It’s a common question asked by investors new to cryptocurrency usually followed by “how do I buy crypto?” How much of your money should be invested in crypto will depend on a few factors including your risk tolerance, timeline for taking profits, and of course, how much spare capital you have.
The answer is simple: invest only what you are prepared to lose, that’s a bit daunting but the reason most long-term investors will give you that answer is because it used to be that investing in the traditional market involved putting down a fairly significant lump sum to get started.
Now with recent financial products such as a spare change investment app which can fractionalise your ownership of an asset, the answer can change slightly to: however much you’re comfortable getting started with.
With cryptocurrency it doesn’t matter how much you have, so starting with $10 or $10,000 will be able to buy you some Bitcoin or Ethereum. As mentioned, you can even use an app that rounds up your purchases and invests them into crypto which can start off your investment journey for mere cents.
Treat your initial investment as a way to lean, to dip your toe in the water so to speak. Get a feel for the market and see for yourself what happens to your dollars with the ebbs and flows of the cryptocurrency world.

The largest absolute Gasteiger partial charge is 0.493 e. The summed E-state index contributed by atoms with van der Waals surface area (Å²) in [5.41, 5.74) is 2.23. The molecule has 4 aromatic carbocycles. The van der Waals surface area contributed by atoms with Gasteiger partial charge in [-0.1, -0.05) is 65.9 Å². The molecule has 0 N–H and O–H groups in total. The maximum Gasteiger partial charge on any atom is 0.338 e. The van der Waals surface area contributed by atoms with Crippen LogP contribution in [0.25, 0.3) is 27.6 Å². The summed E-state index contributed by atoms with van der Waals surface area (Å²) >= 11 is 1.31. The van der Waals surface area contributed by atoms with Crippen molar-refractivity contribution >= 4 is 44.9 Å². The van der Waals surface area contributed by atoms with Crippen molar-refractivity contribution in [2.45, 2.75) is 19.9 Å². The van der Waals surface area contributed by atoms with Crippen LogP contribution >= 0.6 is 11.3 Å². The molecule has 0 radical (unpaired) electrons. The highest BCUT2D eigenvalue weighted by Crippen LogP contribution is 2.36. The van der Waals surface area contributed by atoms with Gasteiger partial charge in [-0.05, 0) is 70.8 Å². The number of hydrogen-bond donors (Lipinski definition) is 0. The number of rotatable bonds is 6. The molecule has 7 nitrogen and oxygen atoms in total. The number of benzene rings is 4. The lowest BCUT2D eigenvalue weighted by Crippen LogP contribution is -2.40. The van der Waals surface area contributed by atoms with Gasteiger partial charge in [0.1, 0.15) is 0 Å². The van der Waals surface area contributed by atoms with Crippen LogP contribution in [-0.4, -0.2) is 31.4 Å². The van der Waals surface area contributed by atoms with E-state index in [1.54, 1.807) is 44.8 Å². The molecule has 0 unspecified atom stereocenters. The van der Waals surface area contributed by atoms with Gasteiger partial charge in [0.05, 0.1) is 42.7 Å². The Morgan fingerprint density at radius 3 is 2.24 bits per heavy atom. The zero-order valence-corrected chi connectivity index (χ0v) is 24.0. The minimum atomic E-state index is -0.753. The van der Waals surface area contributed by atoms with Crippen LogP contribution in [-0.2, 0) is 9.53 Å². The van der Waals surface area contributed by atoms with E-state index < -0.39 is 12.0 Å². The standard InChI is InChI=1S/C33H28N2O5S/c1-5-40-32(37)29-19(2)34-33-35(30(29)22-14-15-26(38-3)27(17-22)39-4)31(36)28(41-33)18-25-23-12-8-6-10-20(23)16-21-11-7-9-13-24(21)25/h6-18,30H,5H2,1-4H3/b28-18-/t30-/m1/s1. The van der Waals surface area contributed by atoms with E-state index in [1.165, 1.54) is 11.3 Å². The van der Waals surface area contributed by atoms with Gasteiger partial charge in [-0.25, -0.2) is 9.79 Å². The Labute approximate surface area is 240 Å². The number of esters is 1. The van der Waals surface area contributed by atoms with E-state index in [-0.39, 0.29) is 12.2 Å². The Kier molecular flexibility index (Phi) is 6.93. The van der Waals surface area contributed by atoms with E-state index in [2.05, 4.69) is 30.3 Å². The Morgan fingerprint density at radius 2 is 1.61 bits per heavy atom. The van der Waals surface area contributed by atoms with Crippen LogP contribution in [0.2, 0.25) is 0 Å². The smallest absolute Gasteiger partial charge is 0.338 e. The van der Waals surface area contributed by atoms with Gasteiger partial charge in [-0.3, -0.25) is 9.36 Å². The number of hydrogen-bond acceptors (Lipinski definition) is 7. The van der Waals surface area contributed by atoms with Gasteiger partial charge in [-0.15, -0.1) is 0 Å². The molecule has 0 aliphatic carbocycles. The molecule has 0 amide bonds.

It’s good to keep in mind, the days of getting 12,000% returns are over, and if they’re to return there’s no telling how to pick “the next Bitcoin” out of the dozens of coins created every day. The best strategy here is to not think of it as a get rich quick scheme but a steady, long term investment.
Beware of the sunk cost fallacy which has taken the money of many a first time investor. The sunk cost fallacy will have you believing that you need to “double down” on a particular crypto when it’s at a loss. Know when it’s time to walk away.
A good thing to do with your $10 (if you’re starting with that much) is to put some into Bitcoin, some into Ethereum, and some into other cryptos to get a feel for the market and see what makes sense to you. Remember though, past performance isn’t an indicator of what will happen in the future, it’s just so you get a sense for investing.
Then, when you’re ready, invest another $10, then maybe the week after another $10, and another the week after that. This is a strategy called dollar cost averaging, and it’s one of the easiest ways to build up a portfolio in crypto as you put in small amounts over time.
After all, if you put in $10 a week to something and it goes down by 30% overnight, you’re not likely to lose sleep over it, you’d sleep even soundier if you were only rounding up a few cents with each purchase to invest.
Investing doesn’t have to be hard, or scary, just start small and build from there, and remember to take profits along the way as they come. Of course, there are risks involved, so make sure to do your own research and don’t invest what you can’t afford.